Taking a cue from our music columnist, Dylan Sevey, who gives his Grammy wrap-up in this Thursday’s edition of The Independent, I decided to devote today’s blog to random observations about last night’s Oscars. With two Rhody-connected actors up for awards (Viola Davis for Best Supporting Actress in “Doubt” and Richard Jenkins for Best Actor in “The Visitor”) and former Rhode Island School of Design student Gus Van Sant a Best Director nominee for “Milk,” this year’s Hollywood love-fest had an Ocean State tint. And since I skipped Riverside’s best Oscar party, held annually at the home of longtime friends Tom, Liz and Samantha Viall, I dealt with my guilt the only way I know how, by keeping a notebook going:
It all begins with the fawning sycophants with microphones on the red carpet asking insipid questions to shell-shocked celebrities. The red carpet is like a NASCAR track. People watch for the crash (whether by fashion or interview) more than the race.
Davis and Jenkins both get their turn in the red carpet spotlight but are victimized by dim-witted queries that produce painfully forced answers. At the tail end of an awkward interview with Jenkins, Robin Roberts finally acknowledges his wife, sputtering: “He’s wonderful to live with, I’m sure.” Off-mike just before a cut to commercial we hear the response: “He is.”
The three most wincing red carpet moments: 3) Mickey Rourke announcing that he had a tuxedo made for his longtime companion and Chihuahua Loki, which passed away six days prior to the Oscars. 2) The look on Marisa Tomei’s face when the interviewer said: “Mickey Rourke says he likes seeing you with your clothes off but I love seeing you with your clothes on.” 1) The following exchange between the microphone-in-a-tux and Anne Hathaway: “What are you wearing tonight that actually belongs to you?” “I actually can’t tell you that. It is a bit too intimate.”
The engaging and likeable Hugh Jackman starts strong and ends up giving the best performance of the night. Not only is he a triple threat as actor-singer-dancer, Jackman seemed at ease in the host gig. While most know him for his role as superhero mutant Wolverine, Jackman is equally adept at drama and comedy. There was no signature moment that defined his night, and he just about disappeared from the stage after his musical montage number, but there has never been an Oscar host that has shown more diversity.
Best opening moment: Jackman wooing Kate Winslet with the phrase, “I would swim a sea of human excrement.”
Thumb’s up to the Oscar nod to our nation’s economic woes. Despite a lavish set that recalled the style of old Hollywood, the high concept for the opening number was a low budget. Jackman deftly played along with the celebration of cardboard glitz and carnival kitsch, culminating in a finale with giant cut-out Oscar figures.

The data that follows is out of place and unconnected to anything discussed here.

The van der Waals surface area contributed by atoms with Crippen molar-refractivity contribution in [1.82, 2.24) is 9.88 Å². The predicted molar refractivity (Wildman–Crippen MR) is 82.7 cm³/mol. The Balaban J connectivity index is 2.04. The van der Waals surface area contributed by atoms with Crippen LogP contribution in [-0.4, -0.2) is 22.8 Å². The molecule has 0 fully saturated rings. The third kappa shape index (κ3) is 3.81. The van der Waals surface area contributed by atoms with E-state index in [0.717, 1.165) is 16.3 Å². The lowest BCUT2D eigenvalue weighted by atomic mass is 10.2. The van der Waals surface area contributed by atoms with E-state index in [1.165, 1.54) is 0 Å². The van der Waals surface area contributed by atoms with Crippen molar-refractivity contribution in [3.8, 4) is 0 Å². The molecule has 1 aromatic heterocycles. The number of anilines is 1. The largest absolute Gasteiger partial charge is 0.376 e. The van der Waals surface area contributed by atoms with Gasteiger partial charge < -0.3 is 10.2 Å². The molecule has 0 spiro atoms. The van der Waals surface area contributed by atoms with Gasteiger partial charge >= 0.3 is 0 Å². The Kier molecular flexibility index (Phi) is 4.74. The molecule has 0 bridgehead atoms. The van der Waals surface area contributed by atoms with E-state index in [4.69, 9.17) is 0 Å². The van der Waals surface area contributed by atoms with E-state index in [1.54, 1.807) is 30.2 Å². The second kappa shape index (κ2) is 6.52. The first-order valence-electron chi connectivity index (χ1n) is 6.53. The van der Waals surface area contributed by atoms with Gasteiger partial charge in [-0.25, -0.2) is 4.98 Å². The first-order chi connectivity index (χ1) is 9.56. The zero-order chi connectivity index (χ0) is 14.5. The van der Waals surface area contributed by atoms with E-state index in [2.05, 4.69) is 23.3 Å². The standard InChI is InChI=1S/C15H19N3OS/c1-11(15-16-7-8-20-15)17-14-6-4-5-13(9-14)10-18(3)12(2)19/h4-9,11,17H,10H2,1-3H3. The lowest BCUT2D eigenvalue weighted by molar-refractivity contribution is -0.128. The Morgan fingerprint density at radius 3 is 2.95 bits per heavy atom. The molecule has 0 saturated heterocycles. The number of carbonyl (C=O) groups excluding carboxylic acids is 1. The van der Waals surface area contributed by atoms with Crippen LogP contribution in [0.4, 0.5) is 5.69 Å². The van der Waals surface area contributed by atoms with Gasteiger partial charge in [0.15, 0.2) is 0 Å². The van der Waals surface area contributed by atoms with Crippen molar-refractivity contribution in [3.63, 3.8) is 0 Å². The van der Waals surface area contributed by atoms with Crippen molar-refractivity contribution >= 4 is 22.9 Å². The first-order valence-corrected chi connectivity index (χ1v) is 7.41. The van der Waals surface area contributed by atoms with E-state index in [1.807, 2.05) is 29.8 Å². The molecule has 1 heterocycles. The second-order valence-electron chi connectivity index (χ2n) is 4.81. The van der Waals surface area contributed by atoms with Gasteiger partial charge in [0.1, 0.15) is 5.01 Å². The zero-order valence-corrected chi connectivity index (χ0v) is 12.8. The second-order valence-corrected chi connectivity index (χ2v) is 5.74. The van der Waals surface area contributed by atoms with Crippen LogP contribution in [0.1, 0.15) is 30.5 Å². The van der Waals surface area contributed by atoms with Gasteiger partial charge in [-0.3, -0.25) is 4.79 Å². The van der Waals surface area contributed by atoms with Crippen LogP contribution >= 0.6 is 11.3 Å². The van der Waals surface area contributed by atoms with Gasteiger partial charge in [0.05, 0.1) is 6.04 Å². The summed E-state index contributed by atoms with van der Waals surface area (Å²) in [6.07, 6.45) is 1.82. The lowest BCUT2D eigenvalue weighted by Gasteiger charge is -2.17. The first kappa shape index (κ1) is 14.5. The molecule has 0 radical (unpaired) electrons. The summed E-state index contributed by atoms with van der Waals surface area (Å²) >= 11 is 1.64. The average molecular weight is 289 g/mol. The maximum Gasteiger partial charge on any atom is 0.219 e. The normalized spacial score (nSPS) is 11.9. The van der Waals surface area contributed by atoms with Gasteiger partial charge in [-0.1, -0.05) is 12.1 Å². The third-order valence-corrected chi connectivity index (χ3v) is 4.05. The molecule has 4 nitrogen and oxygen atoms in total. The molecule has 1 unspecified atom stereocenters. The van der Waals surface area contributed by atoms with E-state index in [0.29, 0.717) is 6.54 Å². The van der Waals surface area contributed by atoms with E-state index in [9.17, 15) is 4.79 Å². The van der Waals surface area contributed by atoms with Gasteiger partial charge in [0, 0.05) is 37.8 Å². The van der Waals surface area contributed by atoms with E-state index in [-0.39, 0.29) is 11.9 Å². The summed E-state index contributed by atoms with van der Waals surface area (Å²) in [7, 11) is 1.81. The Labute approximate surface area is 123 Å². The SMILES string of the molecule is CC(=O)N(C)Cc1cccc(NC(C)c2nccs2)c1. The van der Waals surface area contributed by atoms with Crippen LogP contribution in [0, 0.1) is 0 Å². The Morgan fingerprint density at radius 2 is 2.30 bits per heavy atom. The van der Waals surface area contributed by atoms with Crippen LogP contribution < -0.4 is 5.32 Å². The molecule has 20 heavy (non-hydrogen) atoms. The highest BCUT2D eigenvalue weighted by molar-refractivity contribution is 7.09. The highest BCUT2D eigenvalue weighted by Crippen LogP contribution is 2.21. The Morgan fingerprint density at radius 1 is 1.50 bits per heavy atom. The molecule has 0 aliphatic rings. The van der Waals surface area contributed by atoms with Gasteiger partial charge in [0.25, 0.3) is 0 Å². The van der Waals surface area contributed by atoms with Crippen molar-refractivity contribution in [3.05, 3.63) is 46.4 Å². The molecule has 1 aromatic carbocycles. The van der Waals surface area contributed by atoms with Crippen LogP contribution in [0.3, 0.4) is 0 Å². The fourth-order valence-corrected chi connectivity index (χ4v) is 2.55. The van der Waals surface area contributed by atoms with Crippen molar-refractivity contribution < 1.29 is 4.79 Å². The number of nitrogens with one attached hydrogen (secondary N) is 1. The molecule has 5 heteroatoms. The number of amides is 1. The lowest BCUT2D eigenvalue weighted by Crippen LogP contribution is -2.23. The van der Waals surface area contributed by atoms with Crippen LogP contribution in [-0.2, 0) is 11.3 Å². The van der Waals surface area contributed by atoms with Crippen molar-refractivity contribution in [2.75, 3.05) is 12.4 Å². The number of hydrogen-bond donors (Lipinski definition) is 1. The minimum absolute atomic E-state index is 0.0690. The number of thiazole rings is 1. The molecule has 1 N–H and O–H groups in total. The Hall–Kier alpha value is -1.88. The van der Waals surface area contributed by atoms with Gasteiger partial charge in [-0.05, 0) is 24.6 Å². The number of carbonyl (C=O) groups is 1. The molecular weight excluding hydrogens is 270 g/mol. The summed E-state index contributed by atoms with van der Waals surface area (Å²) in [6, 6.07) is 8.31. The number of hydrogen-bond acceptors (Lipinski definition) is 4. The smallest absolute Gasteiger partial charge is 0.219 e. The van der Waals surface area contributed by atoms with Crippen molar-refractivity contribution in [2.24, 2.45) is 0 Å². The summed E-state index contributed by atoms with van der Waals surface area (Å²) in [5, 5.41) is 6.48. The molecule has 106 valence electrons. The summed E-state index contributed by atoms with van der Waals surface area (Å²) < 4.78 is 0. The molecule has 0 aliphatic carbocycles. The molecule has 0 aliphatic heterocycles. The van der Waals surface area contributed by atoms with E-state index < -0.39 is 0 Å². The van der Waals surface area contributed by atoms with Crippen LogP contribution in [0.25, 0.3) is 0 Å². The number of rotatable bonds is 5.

Eight minutes into the show, we had our second standing O. By my count the standing ovations made it to double digits during the evening – at least 10 in all. While I don’t begrudge Hollywood its love-in, the standing O itself has jumped the shark, as anyone who attends plays locally will attest. In fact, I can’t remember the last time a play didn’t get a standing O, which begs the question: Doesn’t that defeat the purpose of the standing O? What happens if we actually see something transcendent? Where do we go from there? Pogo O? Stage dive O? Bodysurf O?
What seemed like a good idea in theory – getting five former Oscar winners in a particular category to introduce this year’s nominees – was a little clumsy in practice. For every good moment (Robert De Niro introducing Sean Penn), there were two that made you cringe (including Adrien Brody, who seemed like the kid who crammed for his exam an hour before the test as he stumbled through his tribute to Jenkins). The way all five entered the stage you’d have thought they were competing on a celebrity edition of “The Weakest Link.” Bottom line: It dragged.
Writer’s bias here, but I absolutely loved the Steve Martin-Tina Fey collaboration as co-presenters for Best Original Screenplay and Best Adapted Screenplay. Tina: “It has been said that to write is to live forever.” Steve: “The man who wrote that is dead.”
Most awkward moment of the night was watching Jennifer Aniston attempt comedy with Jack Black with Brangelina sitting in the front row. The former better half of Brennifer seemed unnerved.
Loved Ben Stiller’s parody of the Joaquin Phoenix Letterman appearance. (If you haven’t seen Joaquin's Andy Kaufmanesque turn, YouTube it.)
By and large, the tributes were good, including Seth Rogan and James Franco’s stoner review (with sidekick cinematographer Jadocs Kaminsky) of 2008 comedies; video montages of love stories and action flicks; and the inventive top hat-and-tails musical medley featuring Jackman, Beyonce and Zac Efron.
The Abbafication of the Earth has reached new levels.
Most self-serving moment: Bill Maher using his role as Best Documentary presenter to complain that nobody watched his.
Biggest tearjerker: Tie: 1) Heath Ledger winning for his remarkable performance as The Joker in “The Dark Knight,” prompting an eloquent tribute from his family as celebrity eyes welled around the room. 2) What the Riverside Oscar party likes to call “the Dead Roll,” reminding us of the Hollywood icons, including Paul Newman, who passed away since the last awards ceremony.
Most exciting moment: The Bollywood-inspired performance of Best Song nominees.
Best acceptance speech: Penn for Best Actor (in “Milk”). He was self-effacing but passionate and eloquent in promoting the cause of gay rights. But his most gracious words were saved for last, when he acknowledged Rourke’s comeback, closing with: “He is my brother.”
What was your favorite Oscar moment?